Krushaar gets the rest of the story wrong and just presents a laughable Guy Cecil version, a dress rehearsal for the blame that will be coming his way when he tries getting the campaign manager job for Hillary in 2016. The reason South Dakota should be one of the top DSCC priorities-- and why they should fire Guy Cecil today before he can do any further damage-- has nothing to do with the Republican primary. It has to do with the 3 Republicans running in the general election, the tainted, Establishment corporate shill, Mike Rounds, plus former Republican Senator Larry Pressler and a Tea Party fave, Gordon Howie, the latter two both running as independents-- and both peeling off votes from Rounds.

Rick Weiland can keep that South Dakota Senate seat blue and the Democrats can hold onto the Senate-- despite Guy Cecil and the DSCC. If you'd like to help make sure that happens, please consider contributing what you can to Rick's campaign.

UPDATE: Last Night's Republican Primary

Rick's campaign sent this out this morning about the South Dakota GOP Senate primary and how it served to underscore Mike Rounds' vulnerability, asking that people consider the following:
Former two term governor, Mike Rounds, spent $2.5 million dollars to win just 55% of the vote, while his four unknown opponents spent less than $75,000 on television advertising and received 45%. This should hardly be reason for optimism in the Rounds' camp.

Despite Rounds egregiously high spending, he actually LOST ground on his favorable/unfavorable scores! In October, Rounds fav/unfav score was 42%/40%, but by early May, despite spending many hundreds of thousands of dollars on soft-positive 60 second ads, Rounds not only didn't move the dial forward, he slightly moved backwards-- his fav/unfav scores were 41%/41%. The folks who don't like him--half the electorate who can rate him-- are unmoved by his ads. And it's a truism in politics that an impression, once made, is not easily changed.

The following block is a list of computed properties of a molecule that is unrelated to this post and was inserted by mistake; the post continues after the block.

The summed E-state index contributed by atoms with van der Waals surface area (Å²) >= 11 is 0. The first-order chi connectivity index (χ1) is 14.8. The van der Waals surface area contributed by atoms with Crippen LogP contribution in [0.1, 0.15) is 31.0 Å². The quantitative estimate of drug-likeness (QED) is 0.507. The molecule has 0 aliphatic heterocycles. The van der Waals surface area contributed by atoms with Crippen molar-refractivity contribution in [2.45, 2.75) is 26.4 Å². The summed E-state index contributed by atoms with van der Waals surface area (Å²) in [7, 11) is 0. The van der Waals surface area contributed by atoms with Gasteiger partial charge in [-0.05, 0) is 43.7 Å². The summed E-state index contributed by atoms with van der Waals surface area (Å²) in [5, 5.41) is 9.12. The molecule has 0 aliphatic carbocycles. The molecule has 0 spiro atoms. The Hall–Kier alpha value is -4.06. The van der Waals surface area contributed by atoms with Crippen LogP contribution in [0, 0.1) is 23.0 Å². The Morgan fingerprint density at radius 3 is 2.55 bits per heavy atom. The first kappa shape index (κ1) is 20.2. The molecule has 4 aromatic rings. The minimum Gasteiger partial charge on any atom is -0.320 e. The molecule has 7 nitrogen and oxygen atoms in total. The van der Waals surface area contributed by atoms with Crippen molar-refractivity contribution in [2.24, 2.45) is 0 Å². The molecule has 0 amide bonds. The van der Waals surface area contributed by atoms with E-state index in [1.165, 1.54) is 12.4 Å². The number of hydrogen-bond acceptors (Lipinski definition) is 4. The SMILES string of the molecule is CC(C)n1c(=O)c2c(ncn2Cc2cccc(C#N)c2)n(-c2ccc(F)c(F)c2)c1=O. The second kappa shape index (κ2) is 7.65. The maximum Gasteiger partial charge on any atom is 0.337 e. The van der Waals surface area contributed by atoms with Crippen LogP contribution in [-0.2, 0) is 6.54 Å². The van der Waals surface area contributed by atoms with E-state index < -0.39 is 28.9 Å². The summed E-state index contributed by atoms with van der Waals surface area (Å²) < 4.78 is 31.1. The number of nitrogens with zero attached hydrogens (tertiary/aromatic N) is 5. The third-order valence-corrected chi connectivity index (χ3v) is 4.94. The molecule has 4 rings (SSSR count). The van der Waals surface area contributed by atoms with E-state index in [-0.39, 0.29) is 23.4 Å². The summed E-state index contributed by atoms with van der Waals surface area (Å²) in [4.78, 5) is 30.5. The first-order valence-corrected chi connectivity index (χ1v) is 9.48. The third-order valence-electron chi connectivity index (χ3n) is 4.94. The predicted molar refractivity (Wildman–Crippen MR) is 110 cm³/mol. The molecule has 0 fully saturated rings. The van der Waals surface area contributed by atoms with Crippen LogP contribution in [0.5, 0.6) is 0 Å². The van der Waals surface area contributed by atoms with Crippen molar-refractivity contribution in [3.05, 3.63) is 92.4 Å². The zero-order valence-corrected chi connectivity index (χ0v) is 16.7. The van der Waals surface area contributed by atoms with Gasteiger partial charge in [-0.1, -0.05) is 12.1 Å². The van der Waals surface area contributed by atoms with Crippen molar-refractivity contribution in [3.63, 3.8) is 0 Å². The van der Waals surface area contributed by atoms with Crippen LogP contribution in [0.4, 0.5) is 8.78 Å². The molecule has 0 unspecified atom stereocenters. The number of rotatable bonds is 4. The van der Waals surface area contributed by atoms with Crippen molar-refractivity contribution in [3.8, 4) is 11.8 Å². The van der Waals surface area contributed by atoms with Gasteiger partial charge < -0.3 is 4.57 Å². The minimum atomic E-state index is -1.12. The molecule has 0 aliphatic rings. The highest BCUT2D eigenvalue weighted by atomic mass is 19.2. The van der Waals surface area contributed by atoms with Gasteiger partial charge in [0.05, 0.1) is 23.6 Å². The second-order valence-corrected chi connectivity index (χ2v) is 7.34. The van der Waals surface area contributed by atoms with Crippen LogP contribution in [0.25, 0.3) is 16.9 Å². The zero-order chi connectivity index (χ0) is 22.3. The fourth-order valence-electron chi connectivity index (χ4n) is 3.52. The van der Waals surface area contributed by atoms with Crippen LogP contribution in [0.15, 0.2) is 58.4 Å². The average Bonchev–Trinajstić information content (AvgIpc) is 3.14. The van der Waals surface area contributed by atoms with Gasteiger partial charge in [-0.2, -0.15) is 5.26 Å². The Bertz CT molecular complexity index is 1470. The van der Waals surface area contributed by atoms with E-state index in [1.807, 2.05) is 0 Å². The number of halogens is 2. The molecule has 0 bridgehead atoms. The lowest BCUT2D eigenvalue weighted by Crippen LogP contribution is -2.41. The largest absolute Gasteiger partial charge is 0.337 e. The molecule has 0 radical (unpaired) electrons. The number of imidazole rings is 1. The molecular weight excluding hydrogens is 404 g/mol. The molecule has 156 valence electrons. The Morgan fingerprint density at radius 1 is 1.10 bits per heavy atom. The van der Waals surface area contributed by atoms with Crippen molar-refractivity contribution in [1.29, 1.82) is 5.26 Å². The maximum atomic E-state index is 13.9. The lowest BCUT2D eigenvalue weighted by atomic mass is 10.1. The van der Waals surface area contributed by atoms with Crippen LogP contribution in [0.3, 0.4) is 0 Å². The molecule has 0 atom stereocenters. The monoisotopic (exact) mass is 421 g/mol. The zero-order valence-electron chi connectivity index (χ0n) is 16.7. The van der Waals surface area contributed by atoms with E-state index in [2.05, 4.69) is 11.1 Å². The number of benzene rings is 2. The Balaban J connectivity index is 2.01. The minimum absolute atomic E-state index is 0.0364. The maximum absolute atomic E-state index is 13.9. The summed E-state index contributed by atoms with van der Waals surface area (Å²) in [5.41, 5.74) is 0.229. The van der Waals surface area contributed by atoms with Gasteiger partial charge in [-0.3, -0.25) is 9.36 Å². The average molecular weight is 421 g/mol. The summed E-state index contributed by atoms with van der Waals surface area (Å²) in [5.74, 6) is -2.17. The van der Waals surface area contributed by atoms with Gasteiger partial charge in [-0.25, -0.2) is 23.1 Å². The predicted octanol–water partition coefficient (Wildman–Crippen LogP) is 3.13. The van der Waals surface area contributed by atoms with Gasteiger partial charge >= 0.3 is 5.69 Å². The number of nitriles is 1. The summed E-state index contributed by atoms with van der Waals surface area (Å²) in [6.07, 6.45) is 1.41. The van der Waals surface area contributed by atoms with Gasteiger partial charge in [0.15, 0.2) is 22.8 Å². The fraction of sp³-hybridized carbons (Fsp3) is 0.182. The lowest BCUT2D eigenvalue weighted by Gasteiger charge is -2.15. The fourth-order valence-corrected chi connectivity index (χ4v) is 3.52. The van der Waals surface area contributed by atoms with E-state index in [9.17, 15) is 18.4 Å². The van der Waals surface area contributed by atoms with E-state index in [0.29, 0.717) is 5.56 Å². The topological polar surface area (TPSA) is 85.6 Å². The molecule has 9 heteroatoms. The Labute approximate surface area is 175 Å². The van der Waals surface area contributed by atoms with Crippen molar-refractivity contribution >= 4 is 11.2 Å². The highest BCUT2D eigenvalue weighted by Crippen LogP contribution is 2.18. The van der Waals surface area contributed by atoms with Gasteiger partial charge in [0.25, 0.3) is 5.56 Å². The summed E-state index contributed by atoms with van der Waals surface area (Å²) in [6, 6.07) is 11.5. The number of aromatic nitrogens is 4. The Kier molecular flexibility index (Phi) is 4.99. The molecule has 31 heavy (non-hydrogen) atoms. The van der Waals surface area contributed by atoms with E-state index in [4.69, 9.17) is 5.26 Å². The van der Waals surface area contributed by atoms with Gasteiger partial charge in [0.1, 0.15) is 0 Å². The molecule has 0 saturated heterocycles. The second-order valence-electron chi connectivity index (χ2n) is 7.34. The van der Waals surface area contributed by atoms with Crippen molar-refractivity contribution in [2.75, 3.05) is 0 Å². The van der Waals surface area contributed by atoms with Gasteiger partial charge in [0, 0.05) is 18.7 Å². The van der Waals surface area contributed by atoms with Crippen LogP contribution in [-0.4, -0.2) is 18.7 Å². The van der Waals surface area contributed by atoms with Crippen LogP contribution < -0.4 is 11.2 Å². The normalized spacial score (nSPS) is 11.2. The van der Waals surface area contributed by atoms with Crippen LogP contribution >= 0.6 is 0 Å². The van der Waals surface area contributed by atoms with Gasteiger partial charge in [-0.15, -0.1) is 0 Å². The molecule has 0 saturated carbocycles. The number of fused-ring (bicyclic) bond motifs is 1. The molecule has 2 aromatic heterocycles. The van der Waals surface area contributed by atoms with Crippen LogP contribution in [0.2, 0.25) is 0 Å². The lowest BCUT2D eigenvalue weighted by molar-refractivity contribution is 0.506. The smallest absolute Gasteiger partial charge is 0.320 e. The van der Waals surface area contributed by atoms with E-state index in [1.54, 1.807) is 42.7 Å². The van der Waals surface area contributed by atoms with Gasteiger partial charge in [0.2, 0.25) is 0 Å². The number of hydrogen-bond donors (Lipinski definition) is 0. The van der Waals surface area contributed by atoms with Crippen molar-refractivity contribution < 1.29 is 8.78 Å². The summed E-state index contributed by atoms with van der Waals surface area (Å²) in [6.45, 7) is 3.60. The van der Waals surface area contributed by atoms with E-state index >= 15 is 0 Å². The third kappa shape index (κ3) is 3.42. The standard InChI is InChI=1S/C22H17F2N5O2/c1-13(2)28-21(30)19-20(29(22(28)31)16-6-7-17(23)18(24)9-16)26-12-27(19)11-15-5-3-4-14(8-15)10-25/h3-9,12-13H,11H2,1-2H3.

One of Rounds' challenges is that he not only faces Rick Weiland in the general election, he also faces former three-term GOP U.S Senator Larry Pressler and former South Dakota GOP State Senator Gordon Howie, the latter two who certainly will draw tens of thousands of votes away from Rounds (GOP challengers to Rounds drew a combined 33,000 votes in the Senate primary yesterday).

If “Weiland can get around 45 percent of the vote, a reasonable target for a Democrat in the state, and Pressler and Howie together get more than 10 percent, Rounds could wind up coming in second.” -- Tom Lawrence, Prairie Perspective Blog– April 11, 2014

And this morning, conservative KELO radio host Greg Belfrage reiterated this point on his show-- Howie enjoys wide support among Tea Party Republicans and Pressler still appeals to "old-school" GOP voters.

The May PPP poll showed that, despite the fact that Rounds had placed far more time on TV than Rick Weiland, he actually trailed Weiland by 2% among those respondents who could rate Weiland either favorably or unfavorably, which clearly indicates that Rounds lead (10%) was due entirely to his unsurprising advantage in name identification (67% for Weiland, 82% for Rounds). As Weiland gets better known-- not difficult in a low-cost television state like South Dakota-- Rounds' lead will shrink, and then disappear.

This race remains what it has been from the start-- entirely winnable, the only question being whether Weiland will received the relatively modest amount of funding that he needs to make his case to the voters of South Dakota. If he does, it's clear that Weiland-- who is outworking Rounds every day-- could easily win.